Before starting you tested each other's avalanche safety devices. Michael successfully using his to locate Célia, who'd just ducked behind the car for a pee... Hehe. The tour started mostly flat with no wind and clear skies. The snow was beautiful and fresh; a nice change from shitty city-snow. The guys took turns to lay a path up the first hill, taking it zigzag near the top where it got steep.
Over the first ridge the wind picked up, so you at tried to keep moving after a quick tea break. After about the half way point you were starting to fall behind; you felt like your cold may be dragging you down, but maybe everyone else was just super-fit. Either way, near the top where the wind-swept top layer had hardened and slipping sideways was becoming a problem, so maybe it was time to head back. Since there were clouds rolling in, you turned around with two of the ladies and headed back down. A bit sad to give up so close, but was probably for the best.
After removing the furs from your skis you started back down. It's such a shame the down bit is so much quicker than the up, especially with near-perfect snow conditions. The three of you followed your tracks back the way you came, floating on a blanket of soft snow. Even on wobbly legs, after a few minutes you were all back at the bottom.
That night the whole group met up in Hotel Chavalatsch: a lovely little place in Müstair near the border to Italy. The lady in charge spoke with a strong Retro Romansch / Italian accent but everyone got the gist of what she said. In the end the group got more rooms than needed and even a discount. She was so accommodating and friendly, everyone was happy to tip generously and make plans to come again. Dinner was kinda Italian in nature and the wine - the selection taking a good half an hour with the help of the host - wasn't too bad either.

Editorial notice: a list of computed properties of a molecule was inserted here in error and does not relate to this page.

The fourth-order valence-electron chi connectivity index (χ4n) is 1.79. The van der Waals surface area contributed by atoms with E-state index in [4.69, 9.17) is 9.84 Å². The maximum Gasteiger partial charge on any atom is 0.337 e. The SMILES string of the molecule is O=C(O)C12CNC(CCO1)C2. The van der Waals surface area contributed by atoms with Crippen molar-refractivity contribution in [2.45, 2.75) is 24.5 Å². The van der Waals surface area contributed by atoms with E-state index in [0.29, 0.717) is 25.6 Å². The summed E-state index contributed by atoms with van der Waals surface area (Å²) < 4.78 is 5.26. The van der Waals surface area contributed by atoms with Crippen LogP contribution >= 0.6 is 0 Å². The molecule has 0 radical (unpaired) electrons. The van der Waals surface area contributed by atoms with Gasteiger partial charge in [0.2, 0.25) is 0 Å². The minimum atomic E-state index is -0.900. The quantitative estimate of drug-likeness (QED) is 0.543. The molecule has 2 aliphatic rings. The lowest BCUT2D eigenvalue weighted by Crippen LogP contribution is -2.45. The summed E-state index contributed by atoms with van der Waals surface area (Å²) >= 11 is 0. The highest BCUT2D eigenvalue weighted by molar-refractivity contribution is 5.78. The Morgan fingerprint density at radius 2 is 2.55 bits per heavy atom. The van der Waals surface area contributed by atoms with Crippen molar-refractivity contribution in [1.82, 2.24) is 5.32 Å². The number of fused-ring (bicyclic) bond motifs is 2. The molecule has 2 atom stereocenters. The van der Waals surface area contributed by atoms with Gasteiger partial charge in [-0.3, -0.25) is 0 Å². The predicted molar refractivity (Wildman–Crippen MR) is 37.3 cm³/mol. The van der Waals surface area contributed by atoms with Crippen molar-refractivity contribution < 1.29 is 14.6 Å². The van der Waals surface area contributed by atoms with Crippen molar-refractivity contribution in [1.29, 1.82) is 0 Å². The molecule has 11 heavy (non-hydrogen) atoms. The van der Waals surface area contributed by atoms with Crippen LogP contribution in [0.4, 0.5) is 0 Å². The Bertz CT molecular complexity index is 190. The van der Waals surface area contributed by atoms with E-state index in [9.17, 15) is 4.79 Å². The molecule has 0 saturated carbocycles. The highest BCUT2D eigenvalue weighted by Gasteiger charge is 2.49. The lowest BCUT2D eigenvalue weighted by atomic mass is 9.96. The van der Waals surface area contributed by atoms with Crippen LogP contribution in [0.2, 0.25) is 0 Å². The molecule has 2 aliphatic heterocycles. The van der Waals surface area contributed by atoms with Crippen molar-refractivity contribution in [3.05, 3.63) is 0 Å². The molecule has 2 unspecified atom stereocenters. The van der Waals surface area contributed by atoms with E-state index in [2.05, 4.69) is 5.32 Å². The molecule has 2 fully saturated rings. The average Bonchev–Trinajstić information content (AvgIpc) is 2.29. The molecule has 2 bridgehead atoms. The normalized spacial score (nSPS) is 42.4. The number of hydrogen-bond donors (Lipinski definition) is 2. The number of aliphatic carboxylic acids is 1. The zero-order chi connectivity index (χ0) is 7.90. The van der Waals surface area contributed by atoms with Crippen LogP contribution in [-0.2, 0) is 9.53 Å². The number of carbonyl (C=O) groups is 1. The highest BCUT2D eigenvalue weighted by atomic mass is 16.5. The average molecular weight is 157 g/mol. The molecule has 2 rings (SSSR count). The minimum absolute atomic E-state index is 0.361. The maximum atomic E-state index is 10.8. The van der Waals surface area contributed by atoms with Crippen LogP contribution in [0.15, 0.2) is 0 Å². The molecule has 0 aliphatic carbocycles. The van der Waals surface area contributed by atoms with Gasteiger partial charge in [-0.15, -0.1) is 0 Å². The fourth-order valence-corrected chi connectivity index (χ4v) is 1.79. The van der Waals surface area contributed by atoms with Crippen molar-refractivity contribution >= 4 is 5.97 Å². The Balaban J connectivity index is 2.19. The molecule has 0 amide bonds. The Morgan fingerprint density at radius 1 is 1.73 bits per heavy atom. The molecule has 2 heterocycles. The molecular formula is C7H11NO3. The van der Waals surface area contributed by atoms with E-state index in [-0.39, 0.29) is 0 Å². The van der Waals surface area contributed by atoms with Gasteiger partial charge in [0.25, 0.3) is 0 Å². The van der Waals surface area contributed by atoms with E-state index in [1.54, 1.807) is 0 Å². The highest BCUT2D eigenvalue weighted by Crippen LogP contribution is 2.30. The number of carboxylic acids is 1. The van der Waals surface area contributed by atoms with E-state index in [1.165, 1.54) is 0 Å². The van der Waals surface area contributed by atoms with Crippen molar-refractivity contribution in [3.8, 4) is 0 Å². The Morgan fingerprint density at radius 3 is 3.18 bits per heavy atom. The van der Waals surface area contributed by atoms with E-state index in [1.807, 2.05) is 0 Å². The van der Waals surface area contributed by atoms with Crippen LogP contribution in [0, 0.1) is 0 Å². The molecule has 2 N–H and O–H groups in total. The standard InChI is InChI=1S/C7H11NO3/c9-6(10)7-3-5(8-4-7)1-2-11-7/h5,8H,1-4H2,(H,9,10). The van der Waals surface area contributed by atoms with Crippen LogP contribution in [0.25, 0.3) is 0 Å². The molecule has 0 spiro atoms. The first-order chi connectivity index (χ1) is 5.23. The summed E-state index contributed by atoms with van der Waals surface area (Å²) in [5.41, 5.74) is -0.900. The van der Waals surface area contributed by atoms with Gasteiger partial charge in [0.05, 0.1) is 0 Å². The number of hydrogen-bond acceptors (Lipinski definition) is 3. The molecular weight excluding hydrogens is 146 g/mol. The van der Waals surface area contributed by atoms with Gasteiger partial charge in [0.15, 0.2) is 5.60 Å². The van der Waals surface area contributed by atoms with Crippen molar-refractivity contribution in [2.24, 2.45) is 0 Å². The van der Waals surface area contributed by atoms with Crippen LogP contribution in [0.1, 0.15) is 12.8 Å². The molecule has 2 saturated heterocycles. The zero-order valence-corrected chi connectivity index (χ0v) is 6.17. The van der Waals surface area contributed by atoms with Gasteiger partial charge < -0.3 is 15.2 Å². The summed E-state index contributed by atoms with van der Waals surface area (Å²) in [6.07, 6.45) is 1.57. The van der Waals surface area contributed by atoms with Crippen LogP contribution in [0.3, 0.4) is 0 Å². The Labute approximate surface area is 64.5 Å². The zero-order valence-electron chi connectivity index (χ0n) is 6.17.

Most of the group left early the next day for a second tour. You decided to have a sleep in, watch the Olympics after breakfast, and head home early. Nice weekend. Shame Müstair is so far away.
Cross Country Skiing
You felt crappy all week. By Wednesday you your cold was winning and you gave up, went to bed and drank tea all day. It wasn't until Meike made you some lemon, blood-orange, ginger and honey tea that you perked up and felt energetic enough for action. That stuff worked wonders! You drank a good two litres of the stuff at work on Friday.
By Saturday you were ready to go cross-country skiing. The Swiss had won a gold medal at Sochi during the week for cross country, so everyone and his dog was out doing it. You all took the train to Einsiedeln, about an hour from Zürich, and joined the crowd of classic- and skating skiers. The other two took their classic skis and set out along the loipe grooves, while you and Meike skated down the middle.
Skating has a bit of technique to it. You have very long poles which you have to coordinate beside the ultra-light skis to push, while trying to use the narrow ski edge to dig in. This was only your second attempt at skating and only fell over twice, so that's a success.
It was quite a few degrees above zero, and very blindingly sunny all day. The snow conditions weren't the best but enough for skating; your classic friends were not having much fun through the slushy grooves. You did the 12km loipe loop over rolling hills, passing lakes and dairy farms. It was a really nice day to be outside. The good thing about cross country skiing is you don't need all day, and it's significantly cheaper than downhill. After two hours you were through and took the train back to Zürich.
That night during fondu at a friend's house, you finally learnt the secret to middle-eastern bum washing - aka: how to use a water jug in place of paper. Apparently you need to apply the water stream to your superior nether regions, and the rest takes care of itself. Keep a towel handy.